Saturday, November 12, 2005


UP FRONT News November 25, 2005
Published by Tom Weiss
Editorial Advisor: Willard Whittingham

“The paper that can’t be bought and can’t be sold.”

UP FRONT News, as an investigative newspaper, often covers – or, better, uncovers – negative people, i.e. those who place their needs over the rights of others. Many of them are in the turbulent moral arena of politics. Among those in this narcissistic grouping are Hillary Clinton (and, of course, her husband); George W. Bush; Big Dick Cheney, Osama bin Laden; Mao Zedong, Joseph Stalin; Geoffrey Blank; Adolf Hitler; Arnold Schwarzenegger; Donald Trump; Thomas Berger (my former landlord); Lenora Fulani; Jerry Kann; Fred Newman; and, of course, Lyndon H. LaRouche, Jr.

Their crimes and human rights violations, of course, differ in severity. “Left” neo-fascist Geoffrey Blank, for example, has not, to my knowledge, killed any person, although he has committed multiple murders of the truth. I’d hate to experience Blank, however, were he to have any political power, or, if he were to be in the possession of a firearm – or even a boxcutter. And while, to my knowledge, Hillary Clinton has not personally assaulted any homeless people, her behavior has endangered the lives of many homeless people, who, for quite some time, included me. (Ms. Clinton is facing the like- lihood of legal action against her by me for what I believe to be her criminal violations of her oath of office, certainly with respect to her constituent responsibilities. I have the paperwork which will show that, last winter, while I was homeless, Hillary Clinton endangered my life.)

This article, however, is the first of what I hope will be many that focus on positive people, i.e. those who are, at least in the generic, small “c” sense, christian, who live to make life better for others. Sometimes, they are referred to as angels. Hence the “Angel Angle.”

I’ve written several times in the past about the Rev. Dr. Timothy P. Mitchell, Pastor of the Ebenezer Missionary Baptist Church in Flushing, Queens, New York City, the first church I joined a number of years ago. Here I will only say that Rev. Mitchell, a close friend and religious and political associate of Martin Luther King over many years, is not only a Christian but also a christian in the sense of the word described above. He is a role model.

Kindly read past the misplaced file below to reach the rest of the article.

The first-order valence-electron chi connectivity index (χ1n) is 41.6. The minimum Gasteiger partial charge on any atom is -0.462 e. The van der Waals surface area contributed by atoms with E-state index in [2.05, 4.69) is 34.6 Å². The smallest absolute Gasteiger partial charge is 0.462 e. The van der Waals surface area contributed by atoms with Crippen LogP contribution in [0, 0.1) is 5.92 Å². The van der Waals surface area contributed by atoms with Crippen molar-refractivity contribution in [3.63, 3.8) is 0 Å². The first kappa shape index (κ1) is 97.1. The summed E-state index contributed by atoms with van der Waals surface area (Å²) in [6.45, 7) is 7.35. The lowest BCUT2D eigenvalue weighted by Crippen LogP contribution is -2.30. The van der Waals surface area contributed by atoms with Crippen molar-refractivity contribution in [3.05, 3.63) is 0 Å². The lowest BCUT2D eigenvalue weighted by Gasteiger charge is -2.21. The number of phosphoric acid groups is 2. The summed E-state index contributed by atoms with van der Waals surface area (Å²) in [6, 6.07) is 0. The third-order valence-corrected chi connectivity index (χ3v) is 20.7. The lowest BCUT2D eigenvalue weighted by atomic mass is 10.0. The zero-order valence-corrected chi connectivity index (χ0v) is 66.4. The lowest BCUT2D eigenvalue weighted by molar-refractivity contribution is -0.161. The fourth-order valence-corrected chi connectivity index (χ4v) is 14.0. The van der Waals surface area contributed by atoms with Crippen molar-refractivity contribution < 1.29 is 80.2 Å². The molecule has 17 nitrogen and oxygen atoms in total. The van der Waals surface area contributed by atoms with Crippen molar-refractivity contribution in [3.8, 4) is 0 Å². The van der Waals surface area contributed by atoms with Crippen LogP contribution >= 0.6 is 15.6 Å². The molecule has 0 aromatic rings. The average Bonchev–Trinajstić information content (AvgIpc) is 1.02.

DOROTHY DAY, PETER MAURIN, AND ROGER O’NEIL, who, over the years, have made up the leadership of the Catholic Worker movement, started about 75 years ago by Ms. Day. Dorothy Day, a Brooklyn native, with Mr. Maurin, an itinerant French clergyman, catalyzed a pacifist poor people’s ongoing revolution, which has influenced world history. Ms. Day’s influence on leaders such as Cesar Chavez, Franklin Delano Roosevelt, and Dr. King are a matter of record. Today, there is an international network of Catholic Worker houses, two of which are located in the East Village in Manhattan. And it is at St. Joseph’s and Mary Houses that the very Irish Roger O’Neil does his non-stop human rights work. The soup kitchen at St. Jo- seph’s at 36 East 1st Street, which operates Tuesday through Friday from 10:00 to 11:30 A.M., serves real, homemade soup, among other foods and services. The Catholic Worker is memorializing the 25th anniversary of Ms. Day’s death, a lady who is being considered for sainthood by Rome and who lived for many of her later years in Staten Island.

MARTY STUART, a musical prodigy who is very famous throughout the U.S., but only marginally known in New York City, which is only now beginning to recognize the positive power embodied in the blending of country music and rock ‘n’ roll. Marty Stuart, who has performed in the N.Y.C. area rarely, served as Johnny Cash’s lead guitarist for many years. What I call the lonesome railroad sound that characterizes much of Cash’s music is Marty Stuart on guitar. Stuart has, for well over a decade, however, been performing with his own bands, including the Rock ‘n’ Roll Cowboys, and now The Fabulous Superlatives. He is a fine singer but what he may be best known for are his
probably by now legendary gifts as a string musician. I am one of those who, in a world that has heard Andres Segovia, Eric Clapton, B.B. King, and Django Reinhart (sp?), be- lieve that Marty Stuart has to be one of the best ever. I call the Philadelphia, Mississippi born Stuart “The Mississippi Mozart.” His current album, “Soul’s Chapel” is all gospel and could warm the heart of an atheist.

REBECCA MOORE, and her blu(e) violin, are not nearly as well known nor as frequently seen in performance or on CD’s as Marty Stuart. She is, however, very gifted, performing a totally original music in which she sings and is accompanied by her- self on the piano or her blue violin and several other string musicians who comprise what becomes a chamber music group playing music that, without being in the least derivative, has the influences of, among others, Franz Schubert, Joan Jett, and Kansas City, Mo. sing- er-songwiter Iris DeMent. Ms. Moore, however, carries on her work not only in musical performance but also as a charismatic and convincing community activist, and founder of the Ludlow Orchard Community Organization, ominously acronymed LOCO, a truly urban grass roots group that is taking on gentrifiers in the form of mega-developers who are out to destroy the Lower East Side, a neighborhood that, over the years, qualifies as the heart of New York City. Who, tell me, doesn’t know about Orchard Street? The hotel moguls and condominiumizers can only expect a lot more from Rebecca Moore.
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